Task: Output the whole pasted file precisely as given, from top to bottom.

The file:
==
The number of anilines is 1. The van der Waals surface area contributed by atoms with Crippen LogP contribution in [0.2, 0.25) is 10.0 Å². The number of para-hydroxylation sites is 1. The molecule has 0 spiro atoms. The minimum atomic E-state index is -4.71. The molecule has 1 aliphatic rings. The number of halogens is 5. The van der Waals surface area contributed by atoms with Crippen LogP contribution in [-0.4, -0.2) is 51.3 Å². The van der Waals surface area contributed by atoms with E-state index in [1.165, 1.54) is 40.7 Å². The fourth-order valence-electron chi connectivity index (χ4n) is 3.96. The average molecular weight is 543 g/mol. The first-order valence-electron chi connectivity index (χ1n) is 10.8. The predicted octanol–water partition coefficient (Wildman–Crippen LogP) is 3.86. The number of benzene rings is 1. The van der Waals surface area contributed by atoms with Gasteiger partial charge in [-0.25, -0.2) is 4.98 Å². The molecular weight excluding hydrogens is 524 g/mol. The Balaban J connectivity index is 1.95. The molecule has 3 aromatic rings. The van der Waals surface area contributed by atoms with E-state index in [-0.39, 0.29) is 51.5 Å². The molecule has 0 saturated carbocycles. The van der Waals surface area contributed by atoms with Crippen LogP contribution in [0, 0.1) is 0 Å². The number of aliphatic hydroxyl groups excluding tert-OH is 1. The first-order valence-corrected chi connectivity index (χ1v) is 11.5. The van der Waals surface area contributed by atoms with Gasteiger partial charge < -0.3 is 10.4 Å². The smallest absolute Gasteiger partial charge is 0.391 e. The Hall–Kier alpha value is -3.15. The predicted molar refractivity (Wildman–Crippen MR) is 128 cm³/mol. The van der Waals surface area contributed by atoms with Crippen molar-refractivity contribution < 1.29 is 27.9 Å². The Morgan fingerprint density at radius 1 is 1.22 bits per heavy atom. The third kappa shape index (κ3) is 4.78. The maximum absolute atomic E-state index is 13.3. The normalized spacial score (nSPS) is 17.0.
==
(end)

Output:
The number of anilines is 1. The van der Waals surface area contributed by atoms with Crippen LogP contribution in [0.2, 0.25) is 10.0 Å². The number of para-hydroxylation sites is 1. The molecule has 0 spiro atoms. The minimum atomic E-state index is -4.71. The molecule has 1 aliphatic rings. The number of halogens is 5. The van der Waals surface area contributed by atoms with Crippen LogP contribution in [-0.4, -0.2) is 51.3 Å². The van der Waals surface area contributed by atoms with E-state index in [1.165, 1.54) is 40.7 Å². The fourth-order valence-electron chi connectivity index (χ4n) is 3.96. The average molecular weight is 543 g/mol. The first-order valence-electron chi connectivity index (χ1n) is 10.8. The predicted octanol–water partition coefficient (Wildman–Crippen LogP) is 3.86. The number of benzene rings is 1. The van der Waals surface area contributed by atoms with Gasteiger partial charge in [-0.25, -0.2) is 4.98 Å². The molecular weight excluding hydrogens is 524 g/mol. The Balaban J connectivity index is 1.95. The molecule has 3 aromatic rings. The van der Waals surface area contributed by atoms with E-state index in [-0.39, 0.29) is 51.5 Å². The molecule has 0 saturated carbocycles. The van der Waals surface area contributed by atoms with Crippen LogP contribution in [0, 0.1) is 0 Å². The number of aliphatic hydroxyl groups excluding tert-OH is 1. The first-order valence-corrected chi connectivity index (χ1v) is 11.5. The van der Waals surface area contributed by atoms with Gasteiger partial charge < -0.3 is 10.4 Å². The smallest absolute Gasteiger partial charge is 0.391 e. The Hall–Kier alpha value is -3.15. The predicted molar refractivity (Wildman–Crippen MR) is 128 cm³/mol. The van der Waals surface area contributed by atoms with Crippen molar-refractivity contribution < 1.29 is 27.9 Å². The Morgan fingerprint density at radius 1 is 1.22 bits per heavy atom. The third kappa shape index (κ3) is 4.78. The maximum absolute atomic E-state index is 13.3. The normalized spacial score (nSPS) is 17.0.